Cultural Fit
© Edhar Yralaits |

Stop Hiring for 'Cultural Fit'

If the answer is yes, you’re in good company. The vast majority of managers surveyed worldwide consider cultural fit to be one of the top priorities in hiring, explains , an associate professor of management and organizations at Kellogg. But, she explains, this is generally a bad instinct.

Hiring for cultural fit, when done well, can boost retention and productivity. But most organizations do it badly, Rivera says. Instead of looking for people who share the company’s values, hiring managers look for people who share their own background and interests. And if the people doing the hiring are predominantly male, or white, or wealthy, then they perpetuate that lack of diversity in their organization.

“What you’re going to get is a copy of your existing employees,” she says. “In many instances, it is a form of discrimination.”

Rivera discussed the perils of cultural fit, as well as how to improve hiring processes, during . Her insights are based in part on her book, Pedigree: How Elite Students Get Elite Jobs. To research it, she interviewed 120 hiring decision-makers at elite financial, legal, and consulting firms.

She found that when interviewers said they “clicked” or “had chemistry” with a candidate, they often meant that they shared a similar background. Perhaps they played the same sports, or went to the same grad school, or regularly vacationed in the same spot. Then, interviewers would interpret that interpersonal comfort as an indicator that the candidate would be a good fit for the firm.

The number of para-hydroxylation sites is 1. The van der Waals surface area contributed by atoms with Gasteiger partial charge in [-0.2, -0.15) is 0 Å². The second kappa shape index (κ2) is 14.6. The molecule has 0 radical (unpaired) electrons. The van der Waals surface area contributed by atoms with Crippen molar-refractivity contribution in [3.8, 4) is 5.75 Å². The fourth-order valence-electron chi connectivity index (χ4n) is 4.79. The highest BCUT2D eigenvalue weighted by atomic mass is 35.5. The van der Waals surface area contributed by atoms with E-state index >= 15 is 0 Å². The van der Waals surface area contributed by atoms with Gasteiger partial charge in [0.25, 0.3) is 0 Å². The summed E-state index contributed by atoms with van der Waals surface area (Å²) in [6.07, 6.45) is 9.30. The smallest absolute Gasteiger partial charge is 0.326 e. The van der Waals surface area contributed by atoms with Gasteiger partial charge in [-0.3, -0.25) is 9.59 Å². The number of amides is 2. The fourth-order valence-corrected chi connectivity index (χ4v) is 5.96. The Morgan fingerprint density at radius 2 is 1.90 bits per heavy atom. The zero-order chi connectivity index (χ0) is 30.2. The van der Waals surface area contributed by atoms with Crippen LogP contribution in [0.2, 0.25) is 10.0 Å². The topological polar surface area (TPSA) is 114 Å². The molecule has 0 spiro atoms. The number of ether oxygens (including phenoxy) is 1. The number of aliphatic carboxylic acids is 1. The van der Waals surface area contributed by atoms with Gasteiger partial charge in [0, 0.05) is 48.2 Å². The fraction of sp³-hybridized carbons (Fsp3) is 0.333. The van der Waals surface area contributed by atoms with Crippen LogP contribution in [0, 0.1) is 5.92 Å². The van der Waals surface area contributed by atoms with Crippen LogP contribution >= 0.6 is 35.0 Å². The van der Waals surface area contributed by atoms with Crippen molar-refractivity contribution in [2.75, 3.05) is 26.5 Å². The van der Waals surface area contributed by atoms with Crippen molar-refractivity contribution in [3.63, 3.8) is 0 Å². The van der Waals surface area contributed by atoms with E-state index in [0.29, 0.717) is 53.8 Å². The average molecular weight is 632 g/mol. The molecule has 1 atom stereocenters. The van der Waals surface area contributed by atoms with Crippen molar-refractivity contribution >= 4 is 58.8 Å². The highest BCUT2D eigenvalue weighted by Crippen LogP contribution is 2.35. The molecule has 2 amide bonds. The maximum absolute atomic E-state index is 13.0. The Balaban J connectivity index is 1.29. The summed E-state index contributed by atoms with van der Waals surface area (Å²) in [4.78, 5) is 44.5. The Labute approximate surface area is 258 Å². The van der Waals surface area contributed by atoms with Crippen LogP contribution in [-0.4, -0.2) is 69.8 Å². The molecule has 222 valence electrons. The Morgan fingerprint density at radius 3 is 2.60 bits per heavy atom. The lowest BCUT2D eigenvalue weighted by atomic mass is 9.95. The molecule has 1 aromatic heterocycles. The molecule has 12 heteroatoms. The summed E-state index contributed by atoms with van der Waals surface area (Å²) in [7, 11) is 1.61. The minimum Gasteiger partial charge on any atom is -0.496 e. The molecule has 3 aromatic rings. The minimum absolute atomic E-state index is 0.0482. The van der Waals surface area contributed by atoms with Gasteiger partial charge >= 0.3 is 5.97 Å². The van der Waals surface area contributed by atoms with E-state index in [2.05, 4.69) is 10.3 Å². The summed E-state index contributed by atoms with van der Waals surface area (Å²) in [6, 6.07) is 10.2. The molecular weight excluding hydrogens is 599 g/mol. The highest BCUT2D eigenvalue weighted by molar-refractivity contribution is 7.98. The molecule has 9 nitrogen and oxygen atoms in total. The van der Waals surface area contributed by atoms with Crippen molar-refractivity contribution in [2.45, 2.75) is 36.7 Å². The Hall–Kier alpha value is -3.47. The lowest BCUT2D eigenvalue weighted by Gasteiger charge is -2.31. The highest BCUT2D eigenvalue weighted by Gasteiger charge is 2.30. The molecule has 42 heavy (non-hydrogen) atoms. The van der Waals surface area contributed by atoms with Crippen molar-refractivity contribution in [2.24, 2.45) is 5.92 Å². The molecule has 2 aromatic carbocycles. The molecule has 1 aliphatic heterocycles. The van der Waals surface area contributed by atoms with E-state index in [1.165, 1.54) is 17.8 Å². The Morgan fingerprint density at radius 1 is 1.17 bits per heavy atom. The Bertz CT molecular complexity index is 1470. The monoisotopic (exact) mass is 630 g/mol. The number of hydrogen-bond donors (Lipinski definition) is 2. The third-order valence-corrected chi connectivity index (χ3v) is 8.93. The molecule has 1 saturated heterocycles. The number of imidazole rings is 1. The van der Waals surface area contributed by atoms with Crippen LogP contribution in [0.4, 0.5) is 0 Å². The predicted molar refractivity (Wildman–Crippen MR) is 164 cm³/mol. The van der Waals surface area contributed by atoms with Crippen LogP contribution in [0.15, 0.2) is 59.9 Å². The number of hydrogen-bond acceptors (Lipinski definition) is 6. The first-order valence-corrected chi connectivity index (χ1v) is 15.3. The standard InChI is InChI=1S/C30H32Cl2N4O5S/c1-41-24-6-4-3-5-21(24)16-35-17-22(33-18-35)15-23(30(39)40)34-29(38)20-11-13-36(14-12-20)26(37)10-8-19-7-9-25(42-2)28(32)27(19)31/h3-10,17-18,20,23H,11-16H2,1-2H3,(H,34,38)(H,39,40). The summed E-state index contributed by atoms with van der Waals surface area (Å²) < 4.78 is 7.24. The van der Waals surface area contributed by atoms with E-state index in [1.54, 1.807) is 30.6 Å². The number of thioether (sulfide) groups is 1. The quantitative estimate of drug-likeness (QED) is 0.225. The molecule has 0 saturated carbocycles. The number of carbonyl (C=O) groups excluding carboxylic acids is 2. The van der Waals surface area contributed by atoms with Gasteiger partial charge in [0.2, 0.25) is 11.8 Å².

And, on the flip side, when interviewers said that they didn’t think a candidate would be a good fit, it was often because that person didn’t have a similar background, not because the candidate lacked in skills or positive values.

The focus tends to be, “Is this person a fit socially for me? How do I feel when interacting with this person? Rather than, is this person well suited for our organizational mission and strategy?” Rivera says.

So how can firms address this and improve their hiring processes?

First, companies need to figure out what their culture really is. That should go beyond vague buzz words about, say, “valuing inclusivity.” And the culture should align with the firm’s mission.

A good example of this is Southwest Airlines, Rivera says, which has a culture focused on “fun and love.” Those chipper flight attendants with their often goofy PA announcements, it turns out, are able to turn planes around at the gate faster, which is a productivity boost for the airline.